Climbing ‘Til the Cows Came Home

The South Trail up Tomé Hill is only a quarter mile long but mounts 1,200 feet in that short distance. The excellent brochure supplied at Tomé Hill Park at the start of the trail refers to the climb as “somewhat steep and strenuous.” That’s an understatement, especially at a mile high elevation, especially when breathing is already a touch problematic courtesy of allergies.

I made that climb this weekend with my husband, Jim, and our friend Michael Wester.

It was a beautiful day, clear and bright, with a light breeze holding just a kiss of winter chill. Tomé Hill (pronounced “toe-may”) is south of Albuquerque, near the town of Los Lunas. The hill is volcanic in origin. It stands by itself, surrounded by mostly flat plains, drawing attention, even in an area framed by much larger mountains. It has been a place of pilgrimage from prehistoric times, a tradition that continues through the present day.

The South Trail is technically packed sand but, as I carefully placed my feet, I wasn’t looking at the sand, but rather at the myriad small and not so small rocks underfoot. Most of these were quite rounded and those that were not rounded were wobbly. When I realized that I was spending most of my time concentrating on my footing or on catching my breath, I decided that I needed to take time to enjoy what I was doing.

What could I see from the south face? Other than a herd of black Angus cattle, not much was moving. The whine of a circular saw blended with the lowing of the cattle. Otherwise I could have been looking at a painting.

Turn and climb, maybe another thirty paces. Jim is up ahead, forging on, using short, tight paces, his skill honed by years of walking archeological survey. Michael is somewhere off to one side. I stop and look down again.

To my astonishment, thirty paces on this steep trail has changed the vista completely. Now I can see several more ranches. In one, three horses are pastured. As I watch, four riders come by, pacing the pasture’s fence line. The pastured horses amble over to say “hello.” The sounds have changed, too. An ATV is tearing up the hills to the southeast. A raven soaring below us calls to some friends in the cottonwoods.

Another thirty paces. Another. Each time, the vista alters. At last the trail evens out as we parallel the crest. Now we can see all around us. Near the base of the hill on the west are some very elaborate houses. Further away are some small towns, clustered as if in memory of the Comanche and Apache who raided through this area in the not-so-distant past.

Scattered around the crest is evidence of the many religious traditions that have used this for their ceremonies. Prominent are three enormous crosses, smaller crosses near their base. Jim points out some clusters of rock that are probably prehistoric Pueblo Indian shrines. Pecked into the basalt are petroglyphs, some quite ancient, others relatively modern.

Eventually, we make our descent along the more easily sloping western trail (also called “The Way of the Cross” for its role in Christian celebrations). A cluster of basalt boulders conceal more petroglyphs, reminding once again how many traditions have called this way sacred.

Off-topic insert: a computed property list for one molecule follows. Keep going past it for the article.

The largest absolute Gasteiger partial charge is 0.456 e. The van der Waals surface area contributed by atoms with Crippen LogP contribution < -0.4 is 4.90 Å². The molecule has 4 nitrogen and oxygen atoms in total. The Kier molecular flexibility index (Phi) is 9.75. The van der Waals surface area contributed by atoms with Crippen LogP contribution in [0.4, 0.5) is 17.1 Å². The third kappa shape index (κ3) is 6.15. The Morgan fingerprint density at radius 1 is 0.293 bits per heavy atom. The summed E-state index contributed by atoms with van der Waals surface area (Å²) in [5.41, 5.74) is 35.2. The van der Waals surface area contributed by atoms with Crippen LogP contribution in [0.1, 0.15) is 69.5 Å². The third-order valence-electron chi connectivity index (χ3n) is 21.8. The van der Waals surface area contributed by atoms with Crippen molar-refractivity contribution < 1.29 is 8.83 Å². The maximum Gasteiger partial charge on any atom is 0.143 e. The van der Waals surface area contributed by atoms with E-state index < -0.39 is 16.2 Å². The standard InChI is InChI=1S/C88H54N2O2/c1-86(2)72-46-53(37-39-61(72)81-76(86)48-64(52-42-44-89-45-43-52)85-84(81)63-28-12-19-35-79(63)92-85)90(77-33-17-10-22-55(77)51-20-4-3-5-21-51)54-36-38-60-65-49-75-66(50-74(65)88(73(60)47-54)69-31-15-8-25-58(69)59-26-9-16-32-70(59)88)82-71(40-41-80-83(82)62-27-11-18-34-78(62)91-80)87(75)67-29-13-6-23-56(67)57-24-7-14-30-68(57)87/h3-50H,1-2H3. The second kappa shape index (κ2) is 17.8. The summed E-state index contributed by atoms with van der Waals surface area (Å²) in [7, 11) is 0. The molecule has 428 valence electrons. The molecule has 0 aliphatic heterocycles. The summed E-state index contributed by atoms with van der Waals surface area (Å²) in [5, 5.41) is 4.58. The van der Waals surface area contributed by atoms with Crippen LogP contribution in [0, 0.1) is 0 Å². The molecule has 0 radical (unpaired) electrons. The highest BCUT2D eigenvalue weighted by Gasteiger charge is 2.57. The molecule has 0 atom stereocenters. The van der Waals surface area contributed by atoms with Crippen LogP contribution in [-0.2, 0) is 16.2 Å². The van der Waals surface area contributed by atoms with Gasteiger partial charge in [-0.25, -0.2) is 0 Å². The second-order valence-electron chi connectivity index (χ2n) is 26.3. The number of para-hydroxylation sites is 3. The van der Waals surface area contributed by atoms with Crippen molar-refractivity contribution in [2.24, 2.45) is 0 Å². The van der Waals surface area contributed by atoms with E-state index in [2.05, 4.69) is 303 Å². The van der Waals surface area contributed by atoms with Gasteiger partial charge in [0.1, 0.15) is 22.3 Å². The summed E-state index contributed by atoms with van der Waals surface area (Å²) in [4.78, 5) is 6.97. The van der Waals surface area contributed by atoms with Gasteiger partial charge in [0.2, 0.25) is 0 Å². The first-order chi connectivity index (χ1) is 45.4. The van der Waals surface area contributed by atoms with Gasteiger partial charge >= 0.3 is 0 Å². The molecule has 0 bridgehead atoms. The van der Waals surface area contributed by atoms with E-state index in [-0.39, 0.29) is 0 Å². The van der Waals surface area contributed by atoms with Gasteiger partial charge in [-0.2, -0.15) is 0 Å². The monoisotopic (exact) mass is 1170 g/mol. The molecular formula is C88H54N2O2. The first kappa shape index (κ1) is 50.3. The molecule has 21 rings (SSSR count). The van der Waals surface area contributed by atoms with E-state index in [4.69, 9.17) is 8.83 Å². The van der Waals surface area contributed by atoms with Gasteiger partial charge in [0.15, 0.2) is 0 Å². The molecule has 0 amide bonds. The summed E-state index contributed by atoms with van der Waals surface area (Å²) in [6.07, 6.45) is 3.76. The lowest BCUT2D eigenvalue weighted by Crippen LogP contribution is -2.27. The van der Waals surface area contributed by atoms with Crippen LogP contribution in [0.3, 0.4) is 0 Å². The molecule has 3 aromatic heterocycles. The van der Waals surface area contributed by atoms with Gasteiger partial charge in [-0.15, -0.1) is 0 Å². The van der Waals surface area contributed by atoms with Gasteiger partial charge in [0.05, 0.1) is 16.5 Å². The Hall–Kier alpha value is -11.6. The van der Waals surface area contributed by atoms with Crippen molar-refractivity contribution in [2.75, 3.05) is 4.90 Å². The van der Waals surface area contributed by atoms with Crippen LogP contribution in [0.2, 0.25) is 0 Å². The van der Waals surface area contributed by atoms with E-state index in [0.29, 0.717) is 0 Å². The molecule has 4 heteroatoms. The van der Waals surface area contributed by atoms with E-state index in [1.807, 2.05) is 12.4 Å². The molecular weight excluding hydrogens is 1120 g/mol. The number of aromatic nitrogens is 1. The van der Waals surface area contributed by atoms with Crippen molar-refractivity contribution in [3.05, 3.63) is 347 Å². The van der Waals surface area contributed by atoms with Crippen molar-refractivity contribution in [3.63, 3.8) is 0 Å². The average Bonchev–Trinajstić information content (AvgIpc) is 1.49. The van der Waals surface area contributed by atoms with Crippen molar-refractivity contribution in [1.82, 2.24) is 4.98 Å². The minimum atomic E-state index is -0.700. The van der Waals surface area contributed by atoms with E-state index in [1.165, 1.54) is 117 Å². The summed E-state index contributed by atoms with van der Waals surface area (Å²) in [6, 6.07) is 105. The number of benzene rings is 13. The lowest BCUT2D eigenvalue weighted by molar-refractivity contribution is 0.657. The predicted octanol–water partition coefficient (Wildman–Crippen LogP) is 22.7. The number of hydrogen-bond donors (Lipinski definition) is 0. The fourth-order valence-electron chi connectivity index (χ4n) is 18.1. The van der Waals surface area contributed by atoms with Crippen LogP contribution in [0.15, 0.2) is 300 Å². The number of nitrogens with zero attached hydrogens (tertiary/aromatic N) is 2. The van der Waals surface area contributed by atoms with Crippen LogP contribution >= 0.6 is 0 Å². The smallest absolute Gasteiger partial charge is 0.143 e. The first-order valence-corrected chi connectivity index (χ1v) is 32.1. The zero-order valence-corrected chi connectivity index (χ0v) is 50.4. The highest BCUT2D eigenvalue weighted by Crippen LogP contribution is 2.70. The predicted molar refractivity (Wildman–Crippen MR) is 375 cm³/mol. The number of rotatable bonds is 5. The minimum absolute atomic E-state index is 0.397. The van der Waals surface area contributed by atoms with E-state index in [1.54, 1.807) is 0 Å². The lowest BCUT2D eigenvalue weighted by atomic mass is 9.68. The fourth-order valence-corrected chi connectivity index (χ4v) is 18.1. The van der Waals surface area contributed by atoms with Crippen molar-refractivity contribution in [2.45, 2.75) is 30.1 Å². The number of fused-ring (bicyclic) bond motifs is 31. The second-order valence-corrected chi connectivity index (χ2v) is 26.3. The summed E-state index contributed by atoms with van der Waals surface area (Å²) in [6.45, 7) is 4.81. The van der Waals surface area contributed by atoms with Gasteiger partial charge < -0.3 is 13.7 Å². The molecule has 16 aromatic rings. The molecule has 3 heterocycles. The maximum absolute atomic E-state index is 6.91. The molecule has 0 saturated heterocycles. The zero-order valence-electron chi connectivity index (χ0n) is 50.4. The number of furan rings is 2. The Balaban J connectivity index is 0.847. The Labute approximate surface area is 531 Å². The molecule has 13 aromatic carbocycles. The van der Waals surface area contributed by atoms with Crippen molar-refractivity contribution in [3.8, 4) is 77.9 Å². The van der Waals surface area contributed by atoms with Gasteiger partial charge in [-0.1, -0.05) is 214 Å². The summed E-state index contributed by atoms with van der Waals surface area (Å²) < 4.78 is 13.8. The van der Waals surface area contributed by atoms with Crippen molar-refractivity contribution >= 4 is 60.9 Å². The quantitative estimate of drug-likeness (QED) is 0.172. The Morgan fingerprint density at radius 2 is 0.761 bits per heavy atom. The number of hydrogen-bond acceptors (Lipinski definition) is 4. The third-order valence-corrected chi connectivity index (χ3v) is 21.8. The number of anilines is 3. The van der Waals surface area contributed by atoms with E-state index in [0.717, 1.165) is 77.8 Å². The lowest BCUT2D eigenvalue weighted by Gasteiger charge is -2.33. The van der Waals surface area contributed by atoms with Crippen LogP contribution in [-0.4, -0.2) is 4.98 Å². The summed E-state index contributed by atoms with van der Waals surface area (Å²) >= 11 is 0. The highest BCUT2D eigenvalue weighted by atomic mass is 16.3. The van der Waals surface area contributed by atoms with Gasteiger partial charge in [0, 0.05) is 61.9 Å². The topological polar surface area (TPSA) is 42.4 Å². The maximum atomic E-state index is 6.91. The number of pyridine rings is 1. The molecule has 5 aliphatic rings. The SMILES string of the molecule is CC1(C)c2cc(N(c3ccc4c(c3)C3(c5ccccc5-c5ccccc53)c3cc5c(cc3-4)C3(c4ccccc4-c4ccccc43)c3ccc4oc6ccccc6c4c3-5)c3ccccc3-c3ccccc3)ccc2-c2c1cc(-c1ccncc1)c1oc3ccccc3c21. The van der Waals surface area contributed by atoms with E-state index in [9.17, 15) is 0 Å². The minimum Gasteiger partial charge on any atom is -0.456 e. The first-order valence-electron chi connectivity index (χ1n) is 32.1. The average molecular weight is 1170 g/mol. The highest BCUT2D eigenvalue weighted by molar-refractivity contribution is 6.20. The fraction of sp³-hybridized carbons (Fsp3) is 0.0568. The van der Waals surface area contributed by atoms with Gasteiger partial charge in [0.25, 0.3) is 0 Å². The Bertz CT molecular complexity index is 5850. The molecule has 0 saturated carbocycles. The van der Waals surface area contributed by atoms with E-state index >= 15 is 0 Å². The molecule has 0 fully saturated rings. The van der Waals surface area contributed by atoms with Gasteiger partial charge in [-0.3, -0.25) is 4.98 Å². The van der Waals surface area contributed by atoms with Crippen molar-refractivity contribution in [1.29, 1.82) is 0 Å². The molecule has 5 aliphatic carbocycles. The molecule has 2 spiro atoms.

The sun is getting lower as we examine these, marveling how even a slight change of angle can make an image vanish. Sandhill cranes cry out, sounding rather like chickens. Below us in one of the pastures, a pick-up truck trundles toward some cattle (Hereford, I think) who had been lolling under a cluster of cottonwoods.

The cattle, knowing their dinner is in that truck, rise and chase the truck back to the opposite side of the field. It’s funny to see such heavy animals running – the calves are particularly adorable, all long legs and knees. We continue our descent, having climbed Tomé Hill up and around ‘til the cows came home.

Tome Hill West Trail — the easy one.

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5 Responses to “Climbing ‘Til the Cows Came Home”

  1. Tom Says:

    wow. About the only way I’d find climbing fun is second hand, but that description almost makes me want to try…

  2. Jane Lindskold Says:

    We had a really great time. New Mexico is a wonderful place for hiking. You don’t even need to leave town to do it.

    Michael is a gem for finding neat places to visit, indoors and out. We already have a date to do something next month.

  3. Tori Says:

    I always enjoy looking at that volcanic area on the west side. Of course, one of the first things I think about is what kinds of lizards and snakes might inhabit those warm sun-absorbing rocks. 🙂 I don’t suppose there are any this early in the year…?

  4. Dominique Says:

    That sounds like so much fun, especially because you get to take Jim, architect extraordinare! I love looking at petroglyphs and old areas full of history. I always wonder how disappointed future persons will be when they see all the stupid things our generations write on rocks and carve into stone. 😉

  5. Melissa Jackson Says:

    Wow, reading that really made me miss New Mexico. Reading these each week is like getting a taste of home, so thank you Jane. You know, I always notice that when I go hiking or any kind of walking I catch myself just staring at the ground constantly worried about tripping and twisting an ankle haha… I should really try to focus more on what is around me and not what is directly in front of me.

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